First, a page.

Even, Lord Shiva in Kularnava tantra mentions other shastras as 'Pashu' shastras. Why? Not to show that they are inferior to Kaula tantra shastras but because when you read any shastra, you interpret it in your way. You don't see Vedas as Vedas but interpret it yourself. That's the reason Shree Krishna also tells about this.

It is not to reject Vedas, but to make us beware to not interpret it in wrong way and also about going beyond chakra of Karma.

Namah Shivaay

  • Thanks for the answer May 2, 2021 at 8:14

The Gita is criticizing the Vedic fundamentalists who follow the Purvamimamsa school of thought. It is not a condemnation of the Vedas.

The criticism offered here is intended to draw the distinction between the outlook of the new Gospel of Bhagavata Dharma which Krishna preached and the outlook of the Vedic fundamentalists who followed the philosophy of Vedic ritualism which is known as the Purvamimamsa system of thought. These ritualistic philosophers held that the purpose of the Veda is to induce man to perform rituals and fire sacrifices, which will gain him heavenly felicity. After death the Jiva will go to those heavenly regions where they will have the enjoyments of the fruits of the sacrifices they have performed. After the fruit-bearing effects of karma are exhausted, the Jiva comes back to the earth to do more karma enabling him to enjoy the heavenly facilities again. Thus according to them, there is no salvation for the soul or getting out of Samsara. The soul goes from embodiment to embodiment on earth and other spheres enjoying the fruits of his actions. Their outlook therefore multiplies man's desires and ambitions, and they justify this by quoting the Vedas as authority. ...........

In continuation of the thought of the previous verse the limitations of the philosophy of Vedic fundamentalists is again stated in the expression traigunya visayah - connected with the three Gunas of Prakriti or Root-matter. Sattve, Rajas and Tamas constitute Prakriti. So the Veda as understood by the fundamentalists, deals only with matters material, i.e. the life of the body, on earth and in heaven, as explained already. Arjuna is asked to accept the spiritual outlook nistraigunya, which sees matter or Prakrti, only the shadow of the Spirit. The implication of accepting the primacy of the Spirit is given in the second line of the verse (2.45).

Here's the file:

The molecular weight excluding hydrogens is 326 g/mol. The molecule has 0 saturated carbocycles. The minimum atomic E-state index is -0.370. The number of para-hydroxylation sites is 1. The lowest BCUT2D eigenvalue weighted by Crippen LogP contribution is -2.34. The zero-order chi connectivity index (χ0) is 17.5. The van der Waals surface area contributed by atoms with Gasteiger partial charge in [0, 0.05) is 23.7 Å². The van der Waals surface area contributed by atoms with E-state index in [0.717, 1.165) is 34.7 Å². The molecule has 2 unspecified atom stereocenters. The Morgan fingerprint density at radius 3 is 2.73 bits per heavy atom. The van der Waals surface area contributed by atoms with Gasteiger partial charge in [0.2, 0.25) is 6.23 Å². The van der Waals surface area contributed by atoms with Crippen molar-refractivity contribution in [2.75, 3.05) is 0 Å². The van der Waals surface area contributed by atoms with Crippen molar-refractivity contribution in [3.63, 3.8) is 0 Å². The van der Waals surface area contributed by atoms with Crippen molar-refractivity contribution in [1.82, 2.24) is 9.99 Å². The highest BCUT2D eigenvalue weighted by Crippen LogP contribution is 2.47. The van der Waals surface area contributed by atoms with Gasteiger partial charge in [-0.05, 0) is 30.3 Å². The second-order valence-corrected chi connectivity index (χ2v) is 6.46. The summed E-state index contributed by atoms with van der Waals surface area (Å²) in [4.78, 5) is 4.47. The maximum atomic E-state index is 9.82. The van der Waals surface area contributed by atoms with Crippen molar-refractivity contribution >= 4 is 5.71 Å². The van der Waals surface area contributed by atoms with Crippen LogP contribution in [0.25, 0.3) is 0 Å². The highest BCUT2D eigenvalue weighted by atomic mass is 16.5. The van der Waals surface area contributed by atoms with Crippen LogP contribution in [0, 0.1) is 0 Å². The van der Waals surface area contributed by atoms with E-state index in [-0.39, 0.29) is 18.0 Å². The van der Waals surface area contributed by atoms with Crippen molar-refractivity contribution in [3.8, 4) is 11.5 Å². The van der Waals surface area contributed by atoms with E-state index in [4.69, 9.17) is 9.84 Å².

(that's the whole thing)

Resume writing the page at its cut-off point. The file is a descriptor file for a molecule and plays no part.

It must be understood that these and similar verses are not a condemnation of the Veda but as a criticism of it as understood and interpreted by the fundamentalists. Really the Bhagavata Dharma which Krishna teaches is included in the Vedanta, or the Upanishads, which teach the nature of Jiva and Brahman and the way for realizing the Brahman and attaining release from Samsara, which is identical with the teachings of Krishna. But the fundamentalists reject the Upanishads or interpret them as subsidiary to the ritualistic philosophy. So Krishna's criticism is directed against that way of thought, and his Bhagavata Dharma is the correct re-statement of the Upanishadic thought with an emphasis on the practice of devotion and dedicated work as the royal road to God's grace and salvation.

Commentary on Srimad Bhagavata Gita 2.42-45 by Swami Tapasyananda


Here shri krishna is not criticizing vedas but he is criticizing Sakaam karma(doing karma with desire)! You yourself say will shri krishna criticize himself, as he says i am saamveda among vedas(gita chp 10 shloka19-24)


You must log in to answer this question.

Not the answer you're looking for? Browse other questions tagged .